may 2008

click here for permalink May 12, 2008

stop c-51Last week, my friend heard about a bill which is currently being debated in the Canadian House of Commons (which is like Congress, for my American readers). It's called Bill C-51 and it was introduced on April 8, 2008 by Canadian Health Minister Tony Clement who took office in 2006, when it was widely publicized that he owned 25% of a Toronto company called Prudential Chem Inc., a maker of chemical compounds for the pharmaceutical industry.

In the fall of 2006, amid criticism and accusations of conflict of interest from the media and several MPs, Clement apparently turned his shares over to Vikram Khurana, the founder and president of Prudential Chem. and, in what may or may not be an interesting side note, MacLeans reported in February 2007 that Vikram Khurana had received a government appointment to the Board of Directors of the Asia Pacific Foundation, a "think-tank" dedicated to strategic research on Canada's "economic, political and social relations" with Asia.

My friend and I spent several hours on Tuesday reading everything we could find online about Bill C-51, including the full text of the version that was read in the House of Commons in April (at LEGISinfo, the Library of Parliament web site). At that point, the mainstream media hadn't published a word about it but several health product advocates like Natural News had already become alarmed and were urging citizens to write letters to stop the bill, providing contact information for government officials.

This excerpt is from an article on the Natural News summarizing some of the dangers of Bill C-51:

"Among the changes proposed are radical alterations to key terminology, including replacing the word "drug" with "therapeutic product" throughout the Act, thereby giving the Canadian government broad-reaching powers to regulate the sale of all herbs, vitamins, supplements and other items... [It] seeks to outlaw up to 60 percent of natural health products currently sold in Canada... The Act also changes the definition of the word "sell" to include anyone who gives such therapeutic products to someone else."

I helped my friend write a personal letter to the Health Minister, the Prime Minister and our local Member of Parliament. Here's an excerpt:

"I am writing to you with regards to Bill C-51. If this bill is passed it will have a disastrous impact on my daily life. I have been diagnosed and living with Bipolar illness for the past seven years. Over the years, I was given every mood stabilizer, antidepressant, anti-psychotic and heart medication (to counteract the potentially deadly side effects of Lithium combined with other mood stabilizers).

Last year, I was hospitalized due to complications from a thyroid deficiency caused by the combination of Lithium and four other psychoactive medications that my doctor had prescribed to me. In November 2007, I was introduced to a supplement that drastically changed my quality of life for the better. I feel hopeful, optimistic and I am able to think clearly for the first time in seven years. It's like waking up from a coma and I feel like I have been given back my life.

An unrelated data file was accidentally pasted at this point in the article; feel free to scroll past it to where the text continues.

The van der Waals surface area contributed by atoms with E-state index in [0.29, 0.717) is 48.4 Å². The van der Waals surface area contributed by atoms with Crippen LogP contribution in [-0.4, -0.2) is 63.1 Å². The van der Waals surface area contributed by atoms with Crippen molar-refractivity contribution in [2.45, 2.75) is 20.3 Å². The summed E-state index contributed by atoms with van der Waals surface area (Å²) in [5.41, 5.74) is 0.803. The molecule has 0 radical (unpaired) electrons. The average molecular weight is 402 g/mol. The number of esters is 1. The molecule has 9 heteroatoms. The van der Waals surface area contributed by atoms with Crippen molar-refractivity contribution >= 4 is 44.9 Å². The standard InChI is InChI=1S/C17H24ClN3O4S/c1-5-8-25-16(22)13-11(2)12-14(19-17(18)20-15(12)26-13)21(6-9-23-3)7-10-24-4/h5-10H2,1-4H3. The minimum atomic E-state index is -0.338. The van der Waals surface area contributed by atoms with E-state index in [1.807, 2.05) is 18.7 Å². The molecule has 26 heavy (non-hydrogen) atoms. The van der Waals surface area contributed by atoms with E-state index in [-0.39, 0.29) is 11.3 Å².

I never want to see the inside of a mental institution again. I don't want to go back to feeling suicidal. I want to have a future. I want to laugh. I want to wake up in the morning and feel joyful, blessed, hopeful — human. I finally received the help I needed and emerged from this darkness and now I'm terrified that, if this bill is passed, my life will end. I am asking you to please vote against Bill C-51 to protect our basic human rights and allow our access to natural health products."

On Tuesday evening, we discovered that 20 groups had already been created on Facebook in opposition to the bill with over 10,000 members between them. Rallies were planned in Ottawa and Toronto within the week to coincide with the scheduled second reading of the bill on May 9, 2008.

On Saturday, we went to a rally in Vancouver and volunteered to help spread the word in whatever way we can. Someone from the NHPPA told us that they've been going around to health food stores and pharmacies to make sure the businesses that would be most impacted are aware of the bill and to ask them to help spread the word to their customers. Unfortunately, employees of at least one grocery chain that was recently bought by Whole Foods stated that they weren't allowed to disseminate information about the bill to their customers.

Reading the debates and speeches going on in Parliament, it's clear that there are concerns among the MPs as well. One being that the bill would likely allow direct marketing of pharmaceutical medications to consumers, which is something that, even though the US has allowed drug advertising since 2001, Canada has been strongly opposed to. Of course, there are loopholes now that allow advertising drugs without specifically mentioning the drug and the regulation only applies to Canadian media anyway, as if you could somehow live here and not read American magazines or watch American TV.

Anyway, C-51 is the scariest thing I've read since the Military Commissions Act and the scariest part is that, even after a weekend of protests in most of the major cities in Canada, it's still hardly getting any media coverage. Maybe that shouldn't come as a surprise, given that our major media outlets are even more consolidated than in the US but the implications are so enormous it's hard to believe there isn't a loud, dissenting voice to be heard.

If this bill somehow manages to get passed because the public wasn't sufficiently alerted to the dangers it represents, it will only be a matter of time before our neighbors to the south see similar legislation introduced, wrapped in the guise of protecting American citizens against the menace of contaminated foreign products, rushed through Congress based on our pathetic precedent (and what a role reversal that would be).